So what do you make of the Bills six days from the start of their regular season?
After Saturday’s cut to 54 players — linebacker Nigel Bradham doesn’t count against the roster for the opener as he serves a one-game suspension — Buffalo has 17 new additions, a turnover of 30 percent from last year’s squad.
Of that number, six are starters including three free agents and a trade acquisition — linebackers Brandon Spikes and Keith Rivers and guard Chris Williams, plus wide receiver Mike Williams — and two rookies, wide receiver Sammy Watkins (first round) and tackle Seantrel Henderson (seventh).
In all, including that half-dozen, 11 Bills will start in new positions.
Wideout Robert Woods replaces the traded Stevie Johnson in the slot, Erik Pears has moved from right tackle to right guard, Jerry Hughes goes from linebacker to his more comfortable spot at defensive end, Aaron Williams moves from strong to free safety replacing Jairus Byrd while Da’Norris Searcy takes Williams spot.
But despite those changes, it’s hard not to feel Bills fans aren’t particularly enthused about the coming season and, in fact, are a bit wary.
It starts at quarterback where EJ Manuel, in his second season, has done little to indicate he’s the franchise QB Buffalo drafted him to be.
Yeah, he played only 10 games as a rookie after being selected in the first round, but it could be argued that he hasn’t looked as good this year as he did last.
Manuel has earned the right to be judged over a full season. But, starting in training camp, he’s given precious little indication of being the leader or proficient passer the Bills had hoped.
In fairness, though, his front office and head coach haven’t exactly been fountains of confidence.
To be sure, there’s a mitigating circumstance.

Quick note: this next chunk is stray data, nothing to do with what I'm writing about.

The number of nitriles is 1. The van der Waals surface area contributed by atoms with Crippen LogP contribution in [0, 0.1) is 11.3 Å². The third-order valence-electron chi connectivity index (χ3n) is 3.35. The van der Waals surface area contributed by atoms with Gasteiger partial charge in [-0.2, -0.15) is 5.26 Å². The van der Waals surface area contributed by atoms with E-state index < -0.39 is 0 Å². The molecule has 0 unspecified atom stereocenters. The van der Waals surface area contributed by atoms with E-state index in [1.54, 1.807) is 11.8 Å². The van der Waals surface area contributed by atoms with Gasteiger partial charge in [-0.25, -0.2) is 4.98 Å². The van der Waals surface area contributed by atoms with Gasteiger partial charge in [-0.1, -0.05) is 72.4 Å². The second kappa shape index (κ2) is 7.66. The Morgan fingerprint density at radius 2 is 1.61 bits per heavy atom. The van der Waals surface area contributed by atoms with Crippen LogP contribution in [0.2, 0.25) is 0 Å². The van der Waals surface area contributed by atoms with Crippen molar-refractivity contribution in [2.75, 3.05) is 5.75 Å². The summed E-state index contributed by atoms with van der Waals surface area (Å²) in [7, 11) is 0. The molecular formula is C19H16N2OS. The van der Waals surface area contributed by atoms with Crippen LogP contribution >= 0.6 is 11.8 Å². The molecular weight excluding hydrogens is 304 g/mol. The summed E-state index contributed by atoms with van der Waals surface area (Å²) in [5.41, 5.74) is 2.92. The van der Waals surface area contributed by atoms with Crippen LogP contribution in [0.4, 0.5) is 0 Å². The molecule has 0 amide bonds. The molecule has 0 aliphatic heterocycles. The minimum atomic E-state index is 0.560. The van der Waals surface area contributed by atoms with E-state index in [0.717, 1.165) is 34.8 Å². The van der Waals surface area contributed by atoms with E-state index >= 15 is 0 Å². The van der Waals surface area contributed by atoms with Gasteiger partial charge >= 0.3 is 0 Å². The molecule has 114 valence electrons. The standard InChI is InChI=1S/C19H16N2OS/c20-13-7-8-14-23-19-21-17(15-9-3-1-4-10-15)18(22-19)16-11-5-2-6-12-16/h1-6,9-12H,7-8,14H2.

With the team to be sold, probably this fall, every administrative job is likely at risk, from President/CEO Russ Brandon, to General Manager Doug Whaley down to head coach Doug Marrone and his staff.
And that reality seems to be affecting decision-making.
It started early in May when the Bills traded first-round draft positions with Cleveland AND sent the Browns next year’s first- and fourth-round picks to move up four spots and take Watkins.
It was an extraordinarily expensive acquisition.
And though he has exceptional skills, Watkins has now twice injured his ribs on hits that didn’t seem excessive, raising at least some concern that he might be a bit fragile.
Even former Bills general manager Bill Polian, a fan of the former Clemson star, has pointed out that the physical nature of NFL defenses would likely affect Watkins’ game.
Then there’s the issue of backup quarterback.
Last year the Bills’ front office had plausible deniability following the career-ending concussion suffered by Kevin Kolb. Still, bringing in Thad Lewis and Matt Leinart late in preseason wasn’t pretty. The latter was axed a day after the exhibition finale and Lewis, who ended up starting five games, had to learn on the fly.
This year, though, there was no excuse.
Lewis, whom the Bills felt was their veteran backup, was awful in camp.
So, bad in fact, Marrone cut him — leaving only Manuel and undrafted free agent Jeff Tuel as the roster’s QBs — before signing journeyman Jordan Palmer.
Then, after one day’s practice, Marrone tossed him out against the Lions for three quarters and, predictably, he was terrible.
Palmer, waived the next day, was hardly the answer, but talk about setting a guy up to fail.
With virtually no preparation, he took the field with a group of offensive backups in the midst of a totally disinterested Buffalo effort.
Then, Friday night, the Bills signed Kyle Orton, the perfect veteran backup, and the next day waived Tuel, before adding him to the practice squad Sunday.
Still, Buffalo has only two quarterbacks and, if Manuel gets hurt next Sunday at Chicago, Orton will take the field with less than a full week of practice.
Speaking of risky, how about Marrone’s approach on Thursday night?
Desperate to see some encouraging production from the first-team offense, he played it the entire opening quarter.
Thus, not only did Watkins get reinjured, but also Buffalo’s starters still didn’t look good, despite playing against the Lions’ subs.
Taken collectively, it’s hard not to conclude that some of the Bills’ quizzical decisions are panic-induced.
(Chuck Pollock, the Times Herald sports editor, can be reached at firstname.lastname@example.org)